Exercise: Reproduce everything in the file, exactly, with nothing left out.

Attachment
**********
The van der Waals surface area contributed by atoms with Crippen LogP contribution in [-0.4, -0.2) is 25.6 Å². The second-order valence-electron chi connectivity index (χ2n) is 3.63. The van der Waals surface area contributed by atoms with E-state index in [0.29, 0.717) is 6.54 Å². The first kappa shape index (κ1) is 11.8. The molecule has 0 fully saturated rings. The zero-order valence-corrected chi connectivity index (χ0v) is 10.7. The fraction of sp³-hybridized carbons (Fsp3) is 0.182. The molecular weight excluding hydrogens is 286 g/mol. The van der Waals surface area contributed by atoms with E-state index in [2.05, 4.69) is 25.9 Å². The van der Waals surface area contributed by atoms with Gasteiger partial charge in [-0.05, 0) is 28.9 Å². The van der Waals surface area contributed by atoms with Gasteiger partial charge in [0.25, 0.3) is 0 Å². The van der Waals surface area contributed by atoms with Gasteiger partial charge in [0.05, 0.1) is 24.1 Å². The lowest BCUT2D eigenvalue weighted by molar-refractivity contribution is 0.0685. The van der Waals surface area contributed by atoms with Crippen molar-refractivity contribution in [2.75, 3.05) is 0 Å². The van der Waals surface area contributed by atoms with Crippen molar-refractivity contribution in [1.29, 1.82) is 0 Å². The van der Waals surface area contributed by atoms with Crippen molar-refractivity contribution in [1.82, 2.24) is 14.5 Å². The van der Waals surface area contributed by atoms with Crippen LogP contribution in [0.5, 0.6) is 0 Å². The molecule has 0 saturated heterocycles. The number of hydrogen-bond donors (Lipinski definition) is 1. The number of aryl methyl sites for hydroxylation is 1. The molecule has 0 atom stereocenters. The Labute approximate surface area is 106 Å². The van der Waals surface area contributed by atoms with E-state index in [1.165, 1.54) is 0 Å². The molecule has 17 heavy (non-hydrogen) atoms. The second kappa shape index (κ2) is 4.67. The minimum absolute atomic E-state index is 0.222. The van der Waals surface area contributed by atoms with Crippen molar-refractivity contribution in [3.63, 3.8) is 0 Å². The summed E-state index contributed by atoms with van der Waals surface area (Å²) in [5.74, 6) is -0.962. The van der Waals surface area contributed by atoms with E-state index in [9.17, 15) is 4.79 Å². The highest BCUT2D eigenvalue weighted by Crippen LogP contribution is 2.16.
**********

The van der Waals surface area contributed by atoms with Crippen LogP contribution in [-0.4, -0.2) is 25.6 Å². The second-order valence-electron chi connectivity index (χ2n) is 3.63. The van der Waals surface area contributed by atoms with E-state index in [0.29, 0.717) is 6.54 Å². The first kappa shape index (κ1) is 11.8. The molecule has 0 fully saturated rings. The zero-order valence-corrected chi connectivity index (χ0v) is 10.7. The fraction of sp³-hybridized carbons (Fsp3) is 0.182. The molecular weight excluding hydrogens is 286 g/mol. The van der Waals surface area contributed by atoms with E-state index in [2.05, 4.69) is 25.9 Å². The van der Waals surface area contributed by atoms with Gasteiger partial charge in [-0.05, 0) is 28.9 Å². The van der Waals surface area contributed by atoms with Gasteiger partial charge in [0.25, 0.3) is 0 Å². The van der Waals surface area contributed by atoms with Gasteiger partial charge in [0.05, 0.1) is 24.1 Å². The lowest BCUT2D eigenvalue weighted by molar-refractivity contribution is 0.0685. The van der Waals surface area contributed by atoms with Crippen molar-refractivity contribution in [2.75, 3.05) is 0 Å². The van der Waals surface area contributed by atoms with Crippen molar-refractivity contribution in [1.29, 1.82) is 0 Å². The van der Waals surface area contributed by atoms with Crippen molar-refractivity contribution in [1.82, 2.24) is 14.5 Å². The van der Waals surface area contributed by atoms with Crippen LogP contribution in [0.5, 0.6) is 0 Å². The molecule has 0 saturated heterocycles. The number of hydrogen-bond donors (Lipinski definition) is 1. The number of aryl methyl sites for hydroxylation is 1. The molecule has 0 atom stereocenters. The Labute approximate surface area is 106 Å². The van der Waals surface area contributed by atoms with E-state index in [1.165, 1.54) is 0 Å². The molecule has 17 heavy (non-hydrogen) atoms. The second kappa shape index (κ2) is 4.67. The minimum absolute atomic E-state index is 0.222. The van der Waals surface area contributed by atoms with Crippen molar-refractivity contribution in [3.63, 3.8) is 0 Å². The summed E-state index contributed by atoms with van der Waals surface area (Å²) in [5.74, 6) is -0.962. The van der Waals surface area contributed by atoms with E-state index in [9.17, 15) is 4.79 Å². The highest BCUT2D eigenvalue weighted by Crippen LogP contribution is 2.16.